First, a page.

640 selfies were studied from each city.

Why do Selfies Matter?

By posting selfies, people keep their image in other people’s minds. They are used to post a specific impression of oneself (seeking social rewards). We now all behave as brands and the selfie is simply brand advertising. It is an opportunity to position ourselves. Trying to sell the best version of #me. Positive, happy, accomplished, proud, well-dressed, seductive or sexy.

So, selfies are a means of self expression, a construction of a positive image, a tool of self promotion, a cry for attention or love, a way to express a sense of belonging to a community.

These are the majority and then there are the oddballs but it is rare that selfies contain pictures of couch potatoes or people in ugly leggings.

On Instagram, selfies are not everything. Only approximately 4% of all photographs posted are selfies.

Selfie of old and new genre of photography

The selfie can be describes as an emerging sub-genre of self portraiture. The first acclaimed example of an artistic self portrait was Hippolyte Bayard’s Self-Portrait of a Drowned Man (1840). Traditionally self portraits outdoors were taken next to a classical or Egyptian ruin. Indoors a mirror was often used or with a plain (studio) background. For today’s self portraits, the background choices are endless.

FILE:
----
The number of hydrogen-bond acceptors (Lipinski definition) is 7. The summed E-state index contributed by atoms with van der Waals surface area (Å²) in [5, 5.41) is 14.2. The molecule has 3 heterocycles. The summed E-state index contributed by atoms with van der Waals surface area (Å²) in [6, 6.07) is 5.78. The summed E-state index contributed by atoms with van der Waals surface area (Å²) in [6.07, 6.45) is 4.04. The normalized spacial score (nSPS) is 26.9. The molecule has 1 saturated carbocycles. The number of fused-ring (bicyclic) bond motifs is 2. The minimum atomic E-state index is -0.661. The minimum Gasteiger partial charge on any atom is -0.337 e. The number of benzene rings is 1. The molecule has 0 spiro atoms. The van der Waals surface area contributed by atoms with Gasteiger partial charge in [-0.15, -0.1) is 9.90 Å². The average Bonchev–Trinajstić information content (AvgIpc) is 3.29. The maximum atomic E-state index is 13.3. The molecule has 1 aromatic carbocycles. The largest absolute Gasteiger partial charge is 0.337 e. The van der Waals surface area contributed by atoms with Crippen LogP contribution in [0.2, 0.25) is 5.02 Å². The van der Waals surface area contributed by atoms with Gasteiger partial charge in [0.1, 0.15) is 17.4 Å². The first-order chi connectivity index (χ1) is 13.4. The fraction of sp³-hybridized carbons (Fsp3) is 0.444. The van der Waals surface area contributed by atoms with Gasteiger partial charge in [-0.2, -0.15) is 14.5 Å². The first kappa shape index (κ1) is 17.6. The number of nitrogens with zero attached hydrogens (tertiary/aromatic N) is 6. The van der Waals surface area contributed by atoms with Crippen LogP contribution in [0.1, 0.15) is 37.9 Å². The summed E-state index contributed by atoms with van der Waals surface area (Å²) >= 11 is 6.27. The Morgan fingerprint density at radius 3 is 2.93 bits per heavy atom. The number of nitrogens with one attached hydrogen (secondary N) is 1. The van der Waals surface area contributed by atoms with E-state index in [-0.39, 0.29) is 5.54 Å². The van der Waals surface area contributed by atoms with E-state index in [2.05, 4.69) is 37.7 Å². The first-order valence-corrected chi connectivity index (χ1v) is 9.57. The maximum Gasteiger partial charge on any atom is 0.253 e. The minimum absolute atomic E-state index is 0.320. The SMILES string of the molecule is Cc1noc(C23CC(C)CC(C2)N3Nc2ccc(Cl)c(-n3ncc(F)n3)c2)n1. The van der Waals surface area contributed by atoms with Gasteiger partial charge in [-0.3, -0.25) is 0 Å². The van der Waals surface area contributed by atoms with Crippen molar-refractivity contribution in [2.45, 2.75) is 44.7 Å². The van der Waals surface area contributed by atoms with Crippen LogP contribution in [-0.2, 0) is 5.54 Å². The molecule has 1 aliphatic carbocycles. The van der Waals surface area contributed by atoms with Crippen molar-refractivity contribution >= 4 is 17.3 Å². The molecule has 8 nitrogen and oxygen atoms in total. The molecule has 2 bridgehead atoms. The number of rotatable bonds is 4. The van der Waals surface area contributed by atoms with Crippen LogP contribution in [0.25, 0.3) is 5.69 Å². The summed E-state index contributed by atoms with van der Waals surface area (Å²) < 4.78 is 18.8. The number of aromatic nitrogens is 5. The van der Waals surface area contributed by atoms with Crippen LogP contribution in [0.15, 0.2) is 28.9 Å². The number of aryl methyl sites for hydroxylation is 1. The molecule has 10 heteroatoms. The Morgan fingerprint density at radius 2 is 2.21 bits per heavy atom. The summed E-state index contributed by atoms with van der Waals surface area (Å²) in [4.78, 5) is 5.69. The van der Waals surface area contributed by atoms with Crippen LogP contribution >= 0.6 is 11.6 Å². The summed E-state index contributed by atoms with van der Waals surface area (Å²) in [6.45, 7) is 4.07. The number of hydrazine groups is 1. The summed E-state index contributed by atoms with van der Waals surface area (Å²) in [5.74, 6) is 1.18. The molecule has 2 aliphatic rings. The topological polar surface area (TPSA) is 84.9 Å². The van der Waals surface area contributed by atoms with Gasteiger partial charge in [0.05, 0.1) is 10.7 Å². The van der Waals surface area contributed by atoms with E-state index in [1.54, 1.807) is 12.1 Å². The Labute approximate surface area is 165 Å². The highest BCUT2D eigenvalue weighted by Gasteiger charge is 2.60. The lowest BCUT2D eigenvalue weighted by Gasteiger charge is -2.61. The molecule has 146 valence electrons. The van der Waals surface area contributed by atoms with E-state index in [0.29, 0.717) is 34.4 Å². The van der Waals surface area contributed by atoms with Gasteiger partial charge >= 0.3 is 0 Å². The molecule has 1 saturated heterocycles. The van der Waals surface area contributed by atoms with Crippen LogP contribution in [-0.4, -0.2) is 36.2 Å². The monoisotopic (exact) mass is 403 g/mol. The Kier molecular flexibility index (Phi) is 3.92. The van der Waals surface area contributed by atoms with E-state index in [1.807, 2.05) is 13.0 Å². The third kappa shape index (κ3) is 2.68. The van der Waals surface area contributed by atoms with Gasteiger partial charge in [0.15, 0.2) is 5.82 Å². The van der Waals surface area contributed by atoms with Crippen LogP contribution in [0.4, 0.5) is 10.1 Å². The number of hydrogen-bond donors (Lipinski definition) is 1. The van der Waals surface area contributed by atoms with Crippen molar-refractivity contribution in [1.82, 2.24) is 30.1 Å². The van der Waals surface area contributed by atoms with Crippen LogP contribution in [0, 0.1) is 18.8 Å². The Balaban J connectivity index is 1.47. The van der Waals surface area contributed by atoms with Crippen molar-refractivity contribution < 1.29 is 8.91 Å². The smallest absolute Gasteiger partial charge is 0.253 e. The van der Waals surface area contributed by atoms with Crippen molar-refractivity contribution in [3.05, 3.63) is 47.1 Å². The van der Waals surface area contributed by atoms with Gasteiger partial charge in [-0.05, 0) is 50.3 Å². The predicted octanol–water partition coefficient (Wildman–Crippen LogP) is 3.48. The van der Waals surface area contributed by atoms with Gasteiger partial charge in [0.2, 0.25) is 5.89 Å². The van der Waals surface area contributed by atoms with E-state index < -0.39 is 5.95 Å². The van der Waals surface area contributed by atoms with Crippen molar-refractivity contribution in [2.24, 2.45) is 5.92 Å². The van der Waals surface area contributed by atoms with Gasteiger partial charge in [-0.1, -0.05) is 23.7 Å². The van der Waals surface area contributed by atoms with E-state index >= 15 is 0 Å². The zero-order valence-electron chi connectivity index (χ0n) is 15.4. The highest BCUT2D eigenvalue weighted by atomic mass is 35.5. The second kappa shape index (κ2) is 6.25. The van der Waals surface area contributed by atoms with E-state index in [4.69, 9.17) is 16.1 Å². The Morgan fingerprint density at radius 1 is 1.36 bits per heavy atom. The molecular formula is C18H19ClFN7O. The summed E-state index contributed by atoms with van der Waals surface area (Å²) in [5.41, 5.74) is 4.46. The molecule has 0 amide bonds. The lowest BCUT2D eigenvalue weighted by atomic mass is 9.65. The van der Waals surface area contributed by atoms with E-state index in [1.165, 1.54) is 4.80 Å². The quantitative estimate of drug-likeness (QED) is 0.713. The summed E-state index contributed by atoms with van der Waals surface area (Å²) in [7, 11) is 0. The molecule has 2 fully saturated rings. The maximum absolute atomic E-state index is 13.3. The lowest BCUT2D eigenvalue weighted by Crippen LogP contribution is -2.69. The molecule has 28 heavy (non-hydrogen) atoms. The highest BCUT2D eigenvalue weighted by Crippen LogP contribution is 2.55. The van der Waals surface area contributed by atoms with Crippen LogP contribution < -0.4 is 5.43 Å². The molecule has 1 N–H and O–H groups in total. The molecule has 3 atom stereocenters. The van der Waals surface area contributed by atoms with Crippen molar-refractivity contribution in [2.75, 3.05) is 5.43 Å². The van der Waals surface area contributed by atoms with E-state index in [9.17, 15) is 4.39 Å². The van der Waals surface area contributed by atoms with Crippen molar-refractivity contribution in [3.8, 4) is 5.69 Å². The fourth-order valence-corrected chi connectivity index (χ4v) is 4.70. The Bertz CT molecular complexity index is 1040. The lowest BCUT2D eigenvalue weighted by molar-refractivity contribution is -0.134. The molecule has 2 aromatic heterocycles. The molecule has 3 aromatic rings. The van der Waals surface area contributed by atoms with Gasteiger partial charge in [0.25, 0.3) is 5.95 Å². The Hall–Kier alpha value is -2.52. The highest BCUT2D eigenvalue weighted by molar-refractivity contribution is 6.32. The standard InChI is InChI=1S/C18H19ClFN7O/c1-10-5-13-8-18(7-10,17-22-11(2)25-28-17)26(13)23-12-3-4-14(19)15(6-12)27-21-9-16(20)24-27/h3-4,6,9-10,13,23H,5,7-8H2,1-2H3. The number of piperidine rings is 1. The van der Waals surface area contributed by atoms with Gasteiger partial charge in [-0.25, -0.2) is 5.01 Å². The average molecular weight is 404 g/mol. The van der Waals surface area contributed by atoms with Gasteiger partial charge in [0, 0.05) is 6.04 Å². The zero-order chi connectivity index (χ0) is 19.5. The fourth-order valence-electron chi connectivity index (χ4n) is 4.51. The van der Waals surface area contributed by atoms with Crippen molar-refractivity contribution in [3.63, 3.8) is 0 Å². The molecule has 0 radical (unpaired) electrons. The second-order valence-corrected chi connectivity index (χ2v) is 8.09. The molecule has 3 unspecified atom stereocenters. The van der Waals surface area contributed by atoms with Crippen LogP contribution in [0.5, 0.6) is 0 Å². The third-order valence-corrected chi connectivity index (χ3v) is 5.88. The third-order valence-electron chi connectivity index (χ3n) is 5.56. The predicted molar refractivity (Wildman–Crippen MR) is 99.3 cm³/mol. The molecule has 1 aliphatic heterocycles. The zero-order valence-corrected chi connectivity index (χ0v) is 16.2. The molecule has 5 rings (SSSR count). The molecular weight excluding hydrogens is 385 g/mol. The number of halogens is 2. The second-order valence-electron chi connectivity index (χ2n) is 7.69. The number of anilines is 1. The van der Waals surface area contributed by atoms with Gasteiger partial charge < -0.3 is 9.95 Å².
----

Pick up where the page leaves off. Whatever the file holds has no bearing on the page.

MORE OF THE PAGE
Why Instagram Matters

In 2013 there were 150 million Instagram users. the population of the world was 7.1 billion so Instagram users are a fairly small percentage. Mainly smartphone users and average age 23. But Instagram automatically adds geospacial information and time stamps which are important for this study. All pictures are square. 612×612 and we can view it as an archive in the process of becoming. Unfinished, live and living.

Art of the Masses

The selfie is the vernacular of the 21st century. It has already entered the museum and the art world. The video installation National #Selfie Portrait Gallery was a fine example. The artworks are often presented as large sets of images. This raises the question “Are all selfies art?” Perhaps they are to the masses if not to the conservatives.

Taking a snapshot of a paradigm shift